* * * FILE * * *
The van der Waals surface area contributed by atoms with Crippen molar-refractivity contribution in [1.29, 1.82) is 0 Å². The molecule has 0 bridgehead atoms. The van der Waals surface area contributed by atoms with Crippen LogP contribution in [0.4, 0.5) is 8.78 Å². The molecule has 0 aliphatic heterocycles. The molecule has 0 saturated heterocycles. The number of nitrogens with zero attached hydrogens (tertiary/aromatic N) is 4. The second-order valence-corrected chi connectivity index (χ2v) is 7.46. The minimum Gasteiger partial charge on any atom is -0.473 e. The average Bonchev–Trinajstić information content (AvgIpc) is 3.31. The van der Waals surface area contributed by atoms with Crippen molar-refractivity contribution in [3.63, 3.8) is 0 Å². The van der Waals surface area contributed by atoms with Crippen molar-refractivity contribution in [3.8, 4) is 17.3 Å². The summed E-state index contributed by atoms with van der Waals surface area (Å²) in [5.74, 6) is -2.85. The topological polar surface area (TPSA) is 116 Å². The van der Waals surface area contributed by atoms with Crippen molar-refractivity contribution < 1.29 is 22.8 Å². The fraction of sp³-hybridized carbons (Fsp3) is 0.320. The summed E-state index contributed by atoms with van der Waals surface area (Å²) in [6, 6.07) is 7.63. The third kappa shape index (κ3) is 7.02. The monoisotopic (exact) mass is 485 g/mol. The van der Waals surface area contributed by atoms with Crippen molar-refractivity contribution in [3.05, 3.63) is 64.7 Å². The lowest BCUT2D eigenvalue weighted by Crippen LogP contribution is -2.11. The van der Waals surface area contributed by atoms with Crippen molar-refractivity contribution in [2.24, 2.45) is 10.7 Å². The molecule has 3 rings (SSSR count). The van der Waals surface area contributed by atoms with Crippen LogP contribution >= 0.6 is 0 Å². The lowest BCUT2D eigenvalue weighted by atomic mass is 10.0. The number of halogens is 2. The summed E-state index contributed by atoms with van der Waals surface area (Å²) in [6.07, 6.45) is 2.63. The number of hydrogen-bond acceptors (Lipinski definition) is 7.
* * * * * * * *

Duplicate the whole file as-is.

The van der Waals surface area contributed by atoms with Crippen molar-refractivity contribution in [1.29, 1.82) is 0 Å². The molecule has 0 bridgehead atoms. The van der Waals surface area contributed by atoms with Crippen LogP contribution in [0.4, 0.5) is 8.78 Å². The molecule has 0 aliphatic heterocycles. The molecule has 0 saturated heterocycles. The number of nitrogens with zero attached hydrogens (tertiary/aromatic N) is 4. The second-order valence-corrected chi connectivity index (χ2v) is 7.46. The minimum Gasteiger partial charge on any atom is -0.473 e. The average Bonchev–Trinajstić information content (AvgIpc) is 3.31. The van der Waals surface area contributed by atoms with Crippen molar-refractivity contribution in [3.63, 3.8) is 0 Å². The van der Waals surface area contributed by atoms with Crippen molar-refractivity contribution in [3.8, 4) is 17.3 Å². The summed E-state index contributed by atoms with van der Waals surface area (Å²) in [5.74, 6) is -2.85. The topological polar surface area (TPSA) is 116 Å². The van der Waals surface area contributed by atoms with Crippen molar-refractivity contribution < 1.29 is 22.8 Å². The fraction of sp³-hybridized carbons (Fsp3) is 0.320. The summed E-state index contributed by atoms with van der Waals surface area (Å²) in [6, 6.07) is 7.63. The third kappa shape index (κ3) is 7.02. The monoisotopic (exact) mass is 485 g/mol. The van der Waals surface area contributed by atoms with Crippen molar-refractivity contribution in [3.05, 3.63) is 64.7 Å². The lowest BCUT2D eigenvalue weighted by Crippen LogP contribution is -2.11. The van der Waals surface area contributed by atoms with Crippen molar-refractivity contribution in [2.24, 2.45) is 10.7 Å². The molecule has 3 rings (SSSR count). The van der Waals surface area contributed by atoms with Crippen LogP contribution >= 0.6 is 0 Å². The lowest BCUT2D eigenvalue weighted by atomic mass is 10.0. The number of halogens is 2. The summed E-state index contributed by atoms with van der Waals surface area (Å²) in [6.07, 6.45) is 2.63. The number of hydrogen-bond acceptors (Lipinski definition) is 7.